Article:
Mitchell's really in an impossible situation. He can either kill Herrick, and risk dying himself -- or opt to let Herrick live and hope that, in time, he'll give up the secret of his resurrection. Either option has potential pitfalls. If Herrick survives, it seems unlikely that he'll forgive George for eating him, and killing George would likely set off a chain reaction of revenge and recriminations, resulting in losses all round. Mitchell's strong, but is he strong enough to take out a vampire at the peak of his powers? Realistically, he should kill Herrick now -- but his promise to George won't allow it.

Yet with each passing day, Herrick's regaining his memory. Even his aversion to drinking blood is waning as his natural impulses grow stronger. Those scenes of Nancy in the bathroom with Herrick had me on the edge of my seat. Watkins' facial expressions are worth a thousand words. Luckily for Nancy, Herrick's humanity is still warring with his dark side, and in this instance, won over. But now the munchies have started, it must only be a matter of time before Herrick starts killing again.

Annie, had another mixed week. Her character vacillates from warm and lovely to ditzy and shallow with worrying regularity. Just when I find myself liking her, she has a week like this, and I go off in a huff again. Her attempts at helping Mitchell are causing him all manner of trouble. It would be better for both of them if he just came clean. Annie's a bit dim, but she must be aware that Mitchell's holding something back. You don't need to be a psychologist to read his body language. It's screaming out "guilty!"

Bits and Pieces:

-- Is Titanic seriously something everyone needs to watch before dying? I think I may be in Hell. Save me Jack!

-- Who'd have thought eating a bag of crisps could ever be so revealing? James Fleet's dance moves haven't improved much since Four Wedding and a Funeral. He still has two left feet.

-- Hannigan Spiteri? A mix of Alyson and Sharleen, perhaps? I'm guessing not Lisa.

-- Herrick sucking on Nancy's bloody tissues was disgusting.

-- I loved George Senior laying out Marcus. Danny Webb excels at playing characters you just love to hate. I laughed out loud at Nina hissing "Of rounders!" at him.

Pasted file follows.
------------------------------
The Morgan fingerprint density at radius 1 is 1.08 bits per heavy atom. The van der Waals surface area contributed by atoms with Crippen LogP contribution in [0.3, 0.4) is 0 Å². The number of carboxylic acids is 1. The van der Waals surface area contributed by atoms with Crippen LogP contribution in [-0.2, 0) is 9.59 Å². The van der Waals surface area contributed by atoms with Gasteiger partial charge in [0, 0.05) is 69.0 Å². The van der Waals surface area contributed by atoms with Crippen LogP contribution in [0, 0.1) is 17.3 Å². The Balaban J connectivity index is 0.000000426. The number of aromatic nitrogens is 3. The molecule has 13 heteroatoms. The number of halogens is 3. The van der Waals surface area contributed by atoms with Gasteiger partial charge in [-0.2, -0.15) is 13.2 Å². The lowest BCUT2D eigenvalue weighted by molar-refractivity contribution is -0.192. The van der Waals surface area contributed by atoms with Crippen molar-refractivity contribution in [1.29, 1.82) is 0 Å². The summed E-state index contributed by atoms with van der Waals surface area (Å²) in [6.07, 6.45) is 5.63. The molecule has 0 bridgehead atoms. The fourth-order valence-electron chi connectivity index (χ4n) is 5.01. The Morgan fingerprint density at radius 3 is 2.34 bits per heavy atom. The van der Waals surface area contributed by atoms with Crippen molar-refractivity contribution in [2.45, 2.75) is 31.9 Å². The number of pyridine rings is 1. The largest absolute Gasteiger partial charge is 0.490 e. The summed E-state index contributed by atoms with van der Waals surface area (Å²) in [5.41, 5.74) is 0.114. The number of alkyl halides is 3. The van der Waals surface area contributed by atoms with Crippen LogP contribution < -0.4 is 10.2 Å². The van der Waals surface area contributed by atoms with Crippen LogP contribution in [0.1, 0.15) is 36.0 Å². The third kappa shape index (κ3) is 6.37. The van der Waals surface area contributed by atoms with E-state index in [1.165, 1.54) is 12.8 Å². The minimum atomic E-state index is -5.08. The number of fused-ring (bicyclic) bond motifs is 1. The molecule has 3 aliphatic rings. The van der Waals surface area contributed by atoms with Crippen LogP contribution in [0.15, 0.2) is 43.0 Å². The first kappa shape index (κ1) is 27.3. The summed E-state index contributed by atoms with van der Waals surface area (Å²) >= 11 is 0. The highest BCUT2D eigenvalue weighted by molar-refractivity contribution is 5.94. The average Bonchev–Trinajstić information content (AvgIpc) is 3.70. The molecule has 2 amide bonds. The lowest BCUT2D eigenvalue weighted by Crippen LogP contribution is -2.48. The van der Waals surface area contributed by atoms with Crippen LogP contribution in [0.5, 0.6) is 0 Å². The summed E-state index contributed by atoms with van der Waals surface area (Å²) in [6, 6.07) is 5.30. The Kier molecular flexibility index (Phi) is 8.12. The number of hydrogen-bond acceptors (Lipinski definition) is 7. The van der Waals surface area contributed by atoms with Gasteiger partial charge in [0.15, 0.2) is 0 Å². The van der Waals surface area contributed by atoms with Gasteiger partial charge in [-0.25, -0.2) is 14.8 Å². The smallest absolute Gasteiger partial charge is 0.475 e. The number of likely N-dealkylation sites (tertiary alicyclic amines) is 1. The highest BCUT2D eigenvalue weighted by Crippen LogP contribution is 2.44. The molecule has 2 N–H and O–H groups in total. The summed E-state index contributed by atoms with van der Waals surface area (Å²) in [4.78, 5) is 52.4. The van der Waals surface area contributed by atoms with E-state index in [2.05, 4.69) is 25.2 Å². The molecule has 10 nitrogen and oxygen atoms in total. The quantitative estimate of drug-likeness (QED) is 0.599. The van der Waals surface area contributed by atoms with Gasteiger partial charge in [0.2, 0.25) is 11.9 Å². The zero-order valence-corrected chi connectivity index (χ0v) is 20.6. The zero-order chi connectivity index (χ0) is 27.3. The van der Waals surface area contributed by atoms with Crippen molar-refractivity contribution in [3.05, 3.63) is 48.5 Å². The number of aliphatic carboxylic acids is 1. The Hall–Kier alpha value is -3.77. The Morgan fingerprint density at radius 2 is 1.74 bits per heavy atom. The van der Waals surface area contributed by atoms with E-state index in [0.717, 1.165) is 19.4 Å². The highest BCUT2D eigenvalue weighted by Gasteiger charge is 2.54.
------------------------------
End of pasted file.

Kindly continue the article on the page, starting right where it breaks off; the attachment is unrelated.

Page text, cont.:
-- Why didn't Mitchell just burn that damn scrapbook!

-- W.H. Auden' "Stop All the Clocks" and Cheryl Cole's "Fight For This Love"? Now there's a Glee mash-up I don't ever want to hear. I'm guessing the inclusion of the Auden's poem was a second tip of the hat to Four Weddings and a Funeral.

-- I thought George was Jewish? George Senior's funeral seemed pretty Christian to me. Maybe he's Jewish on his mum's side.

-- Where do George's parents live? It didn't take Nina long to get there. Surely they don't live in Wales?

-- I liked that, despite George's father being woefully ordinary, George eventually came to realise how wonderful he was.

-- The cult of Earth, Wind and Fire? Where do I sign up?


Nina: “No, no... you're a bit rapey now.”

George Senior: “This is my house, that is my wife. And you, Sir... are nothing but a prick.”
Nina: "Ohh, get in!"

Nancy: “This place will be the death of me.”

Marcus: "Isn't that the plot of Shawshank Redemption?"
Nina: "Well, that's where we got the, frankly ludicrous, idea from."

George Senior: "I'm going to fly, Jack. I'm going to fly!"

Nina: “Did your dad just misquote Titanic?”
George: “Yeah, just don’t ask.”

Marcus: "If you don't get the basics right, well, they are going to be screwed up, aren't they?"
Nina: "You sound like an expert, Marcus."
Marcus: "I'm a teacher."
Nina: "Of rounders!"

George: "Oh, my God! You're not dead."
George Senior: "I can explain."

Marcus: “You're a bunch of weirdos. The lot of you!”
George: “Ha-ha-ha... you don't know the half of it.”